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Interventional Oncology
Patient Care, Practice Management and Education
2021
:19;
2021
doi:
10.25259/AJIR_19_2021
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Road to becoming Y-90 authorized user as an integrated vascular and interventional radiology resident (NRC alternate pathway)

Department of Interventional Radiology, Albert Einstein Medical Center, Philadelphia, Pennsylvania, United States
Corresponding author: Rakesh Ahuja, Department of Interventional Radiology, Albert Einstein Medical Center, Philadelphia, Pennsylvania, United States. rsahujamd@gmail.com
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This is an open-access article distributed under the terms of the Creative Commons Attribution-Non Commercial-Share Alike 4.0 License, which allows others to remix, tweak, and build upon the work non-commercially, as long as the author is credited and the new creations are licensed under the identical terms.

How to cite this article: Ahuja R, Desai A, Yun JH, Soltycki E, Khanna V, Natarajan B. Road to becoming Y-90 authorized user as an integrated vascular and interventional radiology resident (NRC alternate pathway). Am J Interv Radiol 2021;5:11.

Abstract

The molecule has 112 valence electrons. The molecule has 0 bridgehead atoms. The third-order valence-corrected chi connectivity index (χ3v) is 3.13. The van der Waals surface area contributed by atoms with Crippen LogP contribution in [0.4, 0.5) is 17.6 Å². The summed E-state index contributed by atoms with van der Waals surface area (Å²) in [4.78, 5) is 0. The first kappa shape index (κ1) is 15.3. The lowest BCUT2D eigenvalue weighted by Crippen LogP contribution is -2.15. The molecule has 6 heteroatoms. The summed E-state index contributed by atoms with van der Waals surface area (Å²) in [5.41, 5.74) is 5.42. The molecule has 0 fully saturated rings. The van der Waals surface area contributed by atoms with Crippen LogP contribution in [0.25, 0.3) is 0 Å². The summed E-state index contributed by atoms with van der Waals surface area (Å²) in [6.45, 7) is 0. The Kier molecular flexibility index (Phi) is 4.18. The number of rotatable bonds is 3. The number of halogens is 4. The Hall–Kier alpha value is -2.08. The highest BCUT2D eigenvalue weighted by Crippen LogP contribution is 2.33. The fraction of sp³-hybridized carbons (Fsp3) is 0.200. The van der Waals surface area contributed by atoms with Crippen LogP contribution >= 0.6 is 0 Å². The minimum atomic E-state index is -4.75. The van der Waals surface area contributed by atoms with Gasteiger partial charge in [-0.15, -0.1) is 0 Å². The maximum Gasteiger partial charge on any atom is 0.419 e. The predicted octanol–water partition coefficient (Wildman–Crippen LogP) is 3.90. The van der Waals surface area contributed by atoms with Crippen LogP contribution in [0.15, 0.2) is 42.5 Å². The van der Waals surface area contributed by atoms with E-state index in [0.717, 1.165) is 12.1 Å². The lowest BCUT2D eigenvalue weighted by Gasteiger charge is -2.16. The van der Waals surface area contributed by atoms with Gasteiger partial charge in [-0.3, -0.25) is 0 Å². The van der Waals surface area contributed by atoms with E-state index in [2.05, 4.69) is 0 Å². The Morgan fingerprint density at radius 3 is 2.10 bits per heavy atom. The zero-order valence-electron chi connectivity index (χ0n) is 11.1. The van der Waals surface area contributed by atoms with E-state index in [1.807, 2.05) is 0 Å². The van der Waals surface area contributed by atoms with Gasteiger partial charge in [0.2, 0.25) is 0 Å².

Yttrium-90 (Y-90) radioembolization, also called transarterial radioembolization (TARE), is a catheter-directed therapy for direct delivery of internal radiation to tumors in the form of microspheres. It is currently available in two forms, either as a constituent of glass microspheres called TheraSphere® (BTG Ltd., London, UK [now Boston Scientific, Marlborough, MA, USA]) or as a biocompatible resin-based microsphere called SIR-Spheres® (Sirtex Medical Ltd., Woburn, MA, USA). Once these microspheres are delivered to the tumor through an arterial pathway, they are embedded within the tumor microcirculation and emit β-radiation at therapeutic levels. TARE is a commonly used treatment for unresectable primary or secondary hepatic malignancies and has led to improved survival rates and increased success rates in downstaging patients before liver resection or transplantation. Immediately following the pre-treatment angiogram, each patient undergoes a nuclear medicine study, otherwise known as technetium (99mTc) macroaggregated albumin scan, to determine the amount of radiotracer that has accumulated in the lungs (lung shunt fraction). Finally, after several calculations, the appropriate radiation dose to be delivered to the tumor is determined. While the technical aspects of radioembolization are quite complex, the collective clinical experience presented in the literature supports the use of Y-90 radioembolization for unresectable hepatic malignancies. Those ordering and administering radioembolization particles must be deemed an authorized user (AU) by the Nuclear Regulatory Commission (NRC). The NRC defines an AU as the individual responsible for ensuring that radioactive materials are handled and used safely and following NRC regulations and the terms and conditions of the NRC license. The NRC has published licensing guidance on Y-90 brachytherapy with the 10th revision released on November 8, 2019. This guidance has outlined specific requirements for obtaining a license for the use of TheraSphere and SIR-Spheres. Following the revised licensure guidelines from the NRC on Y-90 usage, a conditional authorization has been obtained at our institution by the PGY-6 interventional radiology/diagnostic radiology (IR/DR) resident. While the full guidelines and extensive alternative requirements can be found online, we will highlight the specific guidelines applicable to and fulfilled by IR/DR residents. The traditional ABR pathway takes approximately 18 months after graduation, including passing the ABR certification examination to become an AU. With the proposed alternate pathway, trainees will potentially become AU immediately after graduation. The primary aim of this submission is to describe the process for obtaining conditional authorization for Y-90 microspheres for PGY-6 IR/DR residents.